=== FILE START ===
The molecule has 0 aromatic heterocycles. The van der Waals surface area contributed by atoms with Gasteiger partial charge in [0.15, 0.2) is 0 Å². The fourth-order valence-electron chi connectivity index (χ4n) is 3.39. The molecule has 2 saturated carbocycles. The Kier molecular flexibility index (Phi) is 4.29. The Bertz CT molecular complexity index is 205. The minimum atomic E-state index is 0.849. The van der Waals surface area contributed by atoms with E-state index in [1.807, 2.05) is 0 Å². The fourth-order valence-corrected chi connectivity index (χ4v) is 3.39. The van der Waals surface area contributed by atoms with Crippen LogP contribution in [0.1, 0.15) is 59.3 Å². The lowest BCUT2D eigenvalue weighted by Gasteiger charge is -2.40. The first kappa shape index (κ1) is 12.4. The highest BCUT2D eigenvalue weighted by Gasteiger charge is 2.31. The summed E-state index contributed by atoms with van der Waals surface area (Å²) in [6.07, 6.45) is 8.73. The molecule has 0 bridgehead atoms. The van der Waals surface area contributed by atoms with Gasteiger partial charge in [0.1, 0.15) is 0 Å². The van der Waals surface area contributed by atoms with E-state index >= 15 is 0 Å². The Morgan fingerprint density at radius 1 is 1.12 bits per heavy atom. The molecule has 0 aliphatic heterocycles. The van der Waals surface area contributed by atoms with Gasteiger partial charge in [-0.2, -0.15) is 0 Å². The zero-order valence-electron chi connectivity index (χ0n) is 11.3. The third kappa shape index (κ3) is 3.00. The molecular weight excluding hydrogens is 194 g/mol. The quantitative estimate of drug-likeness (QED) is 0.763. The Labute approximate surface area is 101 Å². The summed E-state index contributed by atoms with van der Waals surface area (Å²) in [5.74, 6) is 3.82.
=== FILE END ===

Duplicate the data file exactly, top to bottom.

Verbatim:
The molecule has 0 aromatic heterocycles. The van der Waals surface area contributed by atoms with Gasteiger partial charge in [0.15, 0.2) is 0 Å². The fourth-order valence-electron chi connectivity index (χ4n) is 3.39. The molecule has 2 saturated carbocycles. The Kier molecular flexibility index (Phi) is 4.29. The Bertz CT molecular complexity index is 205. The minimum atomic E-state index is 0.849. The van der Waals surface area contributed by atoms with E-state index in [1.807, 2.05) is 0 Å². The fourth-order valence-corrected chi connectivity index (χ4v) is 3.39. The van der Waals surface area contributed by atoms with Crippen LogP contribution in [0.1, 0.15) is 59.3 Å². The lowest BCUT2D eigenvalue weighted by Gasteiger charge is -2.40. The first kappa shape index (κ1) is 12.4. The highest BCUT2D eigenvalue weighted by Gasteiger charge is 2.31. The summed E-state index contributed by atoms with van der Waals surface area (Å²) in [6.07, 6.45) is 8.73. The molecule has 0 bridgehead atoms. The van der Waals surface area contributed by atoms with Gasteiger partial charge in [0.1, 0.15) is 0 Å². The van der Waals surface area contributed by atoms with E-state index >= 15 is 0 Å². The Morgan fingerprint density at radius 1 is 1.12 bits per heavy atom. The molecule has 0 aliphatic heterocycles. The van der Waals surface area contributed by atoms with Gasteiger partial charge in [-0.2, -0.15) is 0 Å². The zero-order valence-electron chi connectivity index (χ0n) is 11.3. The third kappa shape index (κ3) is 3.00. The molecular weight excluding hydrogens is 194 g/mol. The quantitative estimate of drug-likeness (QED) is 0.763. The Labute approximate surface area is 101 Å². The summed E-state index contributed by atoms with van der Waals surface area (Å²) in [5.74, 6) is 3.82.